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The Rules

THE RULES

  1. The Female always makes The Rules
  2. The Rules are subject to change at any time without prior notification
  3. No Male can possibly know all The Rules
  4. If the Female suspects the Male knows all The Rules, she must immediately change some or all of The Rules
  5. The Female is never wrong
  6. If the Female is wrong it is because of a flagrant misunderstanding which was a direct result of something the Male did or said wrong.
  7. If Rule 6 applies, the Male must apologize immediately for causing the misunderstanding
  8. The Female can change her mind at any given point in time.
  9. The Male must never change his mind without express written consent from the female
  10. The Female has every right to be angry or upset at any time
  11. The Male must remain calm at all times, unless the female wants him to be angry or upset
  12. The Female must under no circumstances let the male know whether or not she wants him to be angry or upset
  13. The Male is expected to mind read at all times.
  14. The Male who doesn’t abide by the rules can’t take the heat, lacks a backbone, and is a wimp
  15. Any attempt to document The Rules could result in bodily harm
  16. If the Female has PMS, The Rules are null and void.
church

The New Priest

I remember this joke from back when the time people were faxing them back and forth…

A new priest at his first mass was so nervous he could hardly speak. After the mass he asked the monsignor how he had done. The monsignor replied, “When I am worried about getting nervous on the pulpit, I put a glass of vodka next to the water glass. If I start to get nervous, I take a sip.”

So next Sunday he took the monsignor’s advice. At the beginning of the sermon, he got nervous and took a drink. He proceeded to talk up a storm. Upon his return to his office after mass, he found the following note on his door:

  1. Sip the Vodka, don’t gulp.
  2. There are 10 commandments, not 12.
  3. There are 12 disciples, not 10.
  4. Jesus was consecrated, not constipated.
  5. Jacob wagered his donkey, he did not bet on his ass.
  6. We do not refer to Jesus Christ as the late J.C.
  7. The Father, Son, and Holy Ghost are not referred to as Daddy, Junior, and the Spook.
  8. David slew Goliath, he did not kick the shit out of him.
  9. When David was hit by a rock and knocked off his donkey, don’t say he was stoned off his ass.
  10. We do not refer to the cross as the “Big T.”
  11. When Jesus broke the bread at the Last Supper he said, “Take this and eat it for it is my body.” He did not say, “Eat me.”
  12. The Virgin Mary is not called “Mary with the Cherry.”
  13. The recommended grace before a meal is not: “Rub-A-Dub-Dub, thanks for the grub, yeah God.”
  14. Next Sunday there will be a taffy pulling contest at St. Peter’s, not a peter pulling contest at St. Taffy’s.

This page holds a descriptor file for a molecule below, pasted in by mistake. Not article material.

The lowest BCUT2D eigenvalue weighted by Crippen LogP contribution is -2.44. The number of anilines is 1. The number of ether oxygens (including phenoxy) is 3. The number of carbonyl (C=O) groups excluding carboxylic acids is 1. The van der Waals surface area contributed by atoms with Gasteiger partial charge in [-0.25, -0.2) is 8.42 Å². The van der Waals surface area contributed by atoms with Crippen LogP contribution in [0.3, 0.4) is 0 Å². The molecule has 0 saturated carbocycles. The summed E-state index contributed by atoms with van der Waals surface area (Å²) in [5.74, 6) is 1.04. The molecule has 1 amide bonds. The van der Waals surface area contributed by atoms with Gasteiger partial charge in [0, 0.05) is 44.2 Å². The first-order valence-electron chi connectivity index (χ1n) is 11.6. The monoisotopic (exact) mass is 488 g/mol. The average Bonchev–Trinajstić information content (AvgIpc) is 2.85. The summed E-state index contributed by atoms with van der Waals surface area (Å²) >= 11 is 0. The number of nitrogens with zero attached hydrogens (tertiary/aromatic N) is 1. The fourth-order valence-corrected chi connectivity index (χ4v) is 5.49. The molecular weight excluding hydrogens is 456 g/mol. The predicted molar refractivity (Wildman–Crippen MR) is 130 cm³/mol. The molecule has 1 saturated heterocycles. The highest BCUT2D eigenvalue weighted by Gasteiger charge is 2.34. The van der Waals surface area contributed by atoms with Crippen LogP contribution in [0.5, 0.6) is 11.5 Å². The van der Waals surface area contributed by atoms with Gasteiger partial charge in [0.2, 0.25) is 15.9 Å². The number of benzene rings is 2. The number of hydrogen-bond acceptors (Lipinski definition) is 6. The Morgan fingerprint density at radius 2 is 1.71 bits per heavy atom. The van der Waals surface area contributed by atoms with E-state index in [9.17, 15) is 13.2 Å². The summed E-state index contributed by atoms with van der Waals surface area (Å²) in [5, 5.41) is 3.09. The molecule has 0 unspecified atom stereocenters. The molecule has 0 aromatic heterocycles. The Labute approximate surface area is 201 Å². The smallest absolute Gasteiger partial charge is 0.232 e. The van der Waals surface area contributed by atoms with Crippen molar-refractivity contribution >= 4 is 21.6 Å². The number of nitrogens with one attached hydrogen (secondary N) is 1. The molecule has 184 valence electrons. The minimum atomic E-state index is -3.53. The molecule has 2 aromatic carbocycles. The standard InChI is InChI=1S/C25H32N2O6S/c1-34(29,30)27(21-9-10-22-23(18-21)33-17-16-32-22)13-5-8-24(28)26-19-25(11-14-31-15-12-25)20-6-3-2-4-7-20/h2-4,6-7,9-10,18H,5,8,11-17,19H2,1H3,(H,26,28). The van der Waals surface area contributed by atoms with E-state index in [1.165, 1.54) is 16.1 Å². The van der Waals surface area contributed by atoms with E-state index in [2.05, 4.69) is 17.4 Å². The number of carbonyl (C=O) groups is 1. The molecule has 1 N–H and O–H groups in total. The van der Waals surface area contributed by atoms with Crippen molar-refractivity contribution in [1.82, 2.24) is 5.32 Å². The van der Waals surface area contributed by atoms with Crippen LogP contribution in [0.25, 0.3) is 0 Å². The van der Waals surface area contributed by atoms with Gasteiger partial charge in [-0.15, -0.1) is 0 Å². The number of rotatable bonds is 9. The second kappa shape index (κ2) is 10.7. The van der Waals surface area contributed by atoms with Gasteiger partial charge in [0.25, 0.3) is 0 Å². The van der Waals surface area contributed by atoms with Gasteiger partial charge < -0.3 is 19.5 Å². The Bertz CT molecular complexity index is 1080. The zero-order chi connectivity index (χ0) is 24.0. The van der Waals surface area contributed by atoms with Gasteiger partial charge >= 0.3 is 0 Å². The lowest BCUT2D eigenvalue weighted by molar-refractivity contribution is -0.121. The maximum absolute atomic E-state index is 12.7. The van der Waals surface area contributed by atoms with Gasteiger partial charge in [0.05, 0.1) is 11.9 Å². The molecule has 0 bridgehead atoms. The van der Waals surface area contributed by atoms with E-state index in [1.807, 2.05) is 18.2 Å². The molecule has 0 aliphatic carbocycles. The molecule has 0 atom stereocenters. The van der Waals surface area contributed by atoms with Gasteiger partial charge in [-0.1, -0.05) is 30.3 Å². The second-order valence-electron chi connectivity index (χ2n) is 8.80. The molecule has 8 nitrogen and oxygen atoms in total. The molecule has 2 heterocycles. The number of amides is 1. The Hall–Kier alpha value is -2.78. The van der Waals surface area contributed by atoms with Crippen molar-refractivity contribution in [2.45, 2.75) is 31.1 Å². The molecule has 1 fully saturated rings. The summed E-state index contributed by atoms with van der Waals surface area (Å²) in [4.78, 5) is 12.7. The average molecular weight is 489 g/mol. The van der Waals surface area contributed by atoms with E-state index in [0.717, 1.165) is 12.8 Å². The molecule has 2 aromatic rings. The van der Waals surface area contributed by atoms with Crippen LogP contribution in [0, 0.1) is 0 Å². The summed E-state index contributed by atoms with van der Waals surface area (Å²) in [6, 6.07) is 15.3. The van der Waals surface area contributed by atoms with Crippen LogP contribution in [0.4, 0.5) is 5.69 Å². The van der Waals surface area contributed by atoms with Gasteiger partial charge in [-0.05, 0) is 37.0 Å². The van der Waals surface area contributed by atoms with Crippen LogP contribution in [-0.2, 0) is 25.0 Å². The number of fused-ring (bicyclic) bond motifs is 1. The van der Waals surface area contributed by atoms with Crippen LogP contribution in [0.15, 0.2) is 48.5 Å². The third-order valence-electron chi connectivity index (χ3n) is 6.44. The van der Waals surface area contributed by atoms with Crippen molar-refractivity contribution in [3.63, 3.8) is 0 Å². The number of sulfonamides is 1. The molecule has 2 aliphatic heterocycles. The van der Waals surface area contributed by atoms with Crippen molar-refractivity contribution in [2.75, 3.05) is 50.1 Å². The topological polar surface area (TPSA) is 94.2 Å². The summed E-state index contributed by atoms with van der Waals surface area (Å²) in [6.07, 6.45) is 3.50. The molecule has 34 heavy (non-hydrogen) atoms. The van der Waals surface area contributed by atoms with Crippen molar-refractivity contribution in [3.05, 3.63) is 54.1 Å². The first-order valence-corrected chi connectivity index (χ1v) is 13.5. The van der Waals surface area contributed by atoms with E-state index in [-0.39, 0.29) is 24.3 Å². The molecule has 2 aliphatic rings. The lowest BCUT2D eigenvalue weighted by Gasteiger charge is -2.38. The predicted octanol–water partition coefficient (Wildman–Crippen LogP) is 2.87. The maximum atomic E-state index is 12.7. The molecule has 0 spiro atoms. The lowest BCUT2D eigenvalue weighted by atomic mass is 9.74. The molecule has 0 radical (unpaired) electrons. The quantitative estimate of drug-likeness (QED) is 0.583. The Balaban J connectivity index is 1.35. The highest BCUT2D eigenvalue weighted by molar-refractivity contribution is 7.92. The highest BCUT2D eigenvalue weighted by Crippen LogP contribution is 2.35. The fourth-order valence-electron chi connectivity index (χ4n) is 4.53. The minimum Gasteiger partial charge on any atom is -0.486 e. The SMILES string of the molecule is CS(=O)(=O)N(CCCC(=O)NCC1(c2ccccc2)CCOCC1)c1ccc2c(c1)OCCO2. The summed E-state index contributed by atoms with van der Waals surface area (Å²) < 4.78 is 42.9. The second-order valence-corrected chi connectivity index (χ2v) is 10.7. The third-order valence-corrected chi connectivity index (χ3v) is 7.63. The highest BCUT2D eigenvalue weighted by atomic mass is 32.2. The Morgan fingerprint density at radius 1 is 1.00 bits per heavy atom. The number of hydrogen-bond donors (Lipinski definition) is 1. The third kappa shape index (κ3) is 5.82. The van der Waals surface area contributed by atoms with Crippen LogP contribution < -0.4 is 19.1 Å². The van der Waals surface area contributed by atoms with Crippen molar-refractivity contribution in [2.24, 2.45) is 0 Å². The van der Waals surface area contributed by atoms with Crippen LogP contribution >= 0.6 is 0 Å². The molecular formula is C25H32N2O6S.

signers of declaration

“Our Lives, Our Fortunes, Our Sacred Honor”

Excerpted from: Americans Who Risked Everything All credit to author and original poster.

It was a glorious morning. The sun was shining and the wind was from the southeast. Up especially early, a tall bony, redheaded young Virginian found time to buy a new thermometer, for which he paid three pounds, fifteen shillings. He also bought gloves for Martha, his wife, who was ill at home.Thomas Jefferson arrived early at the statehouse. The temperature was 72.5 degrees and the horseflies weren’t nearly so bad at that hour. It was a lovely room, very large, with gleaming white walls. The chairs were comfortable. Facing the single door were two brass fireplaces, but they would not be used today. The moment the door was shut, and it was always kept locked, the room became an oven. The tall windows were shut, so that loud quarreling voices could not be heard by passersby. Small openings atop the windows allowed a slight stir of air, and also a large number of horseflies. Jefferson records that “the horseflies were dexterous in finding necks, and the silk of stockings was nothing to them.” All discussing was punctuated by the slap of hands on necks.

On the wall at the back, facing the president’s desk, was a panoply — consisting of a drum, swords, and banners seized from Fort Ticonderoga the previous year. Ethan Allen and Benedict Arnold had captured the place, shouting that they were taking it “in the name of the Great Jehovah and the Continental Congress!”

Now Congress got to work, promptly taking up an emergency measure about which there was discussion but no dissension. “Resolved: That an application be made to the Committee of Safety of Pennsylvania for a supply of flints for the troops at New York.”

Then Congress transformed itself into a committee of the whole. The Declaration of Independence was read aloud once more, and debate resumed. Though Jefferson was the best writer of all of them, he had been somewhat verbose. Congress hacked the excess away. They did a good job, as a side-by-side comparison of the rough draft and the final text shows. They cut the phrase “by a self-assumed power.” “Climb” was replaced by “must read,” then “must” was eliminated, then the whole sentence, and soon the whole paragraph was cut. Jefferson groaned as they continued what he later called “their depredations.” “Inherent and inalienable rights” came out “certain unalienable rights,” and to this day no one knows who suggested the elegant change.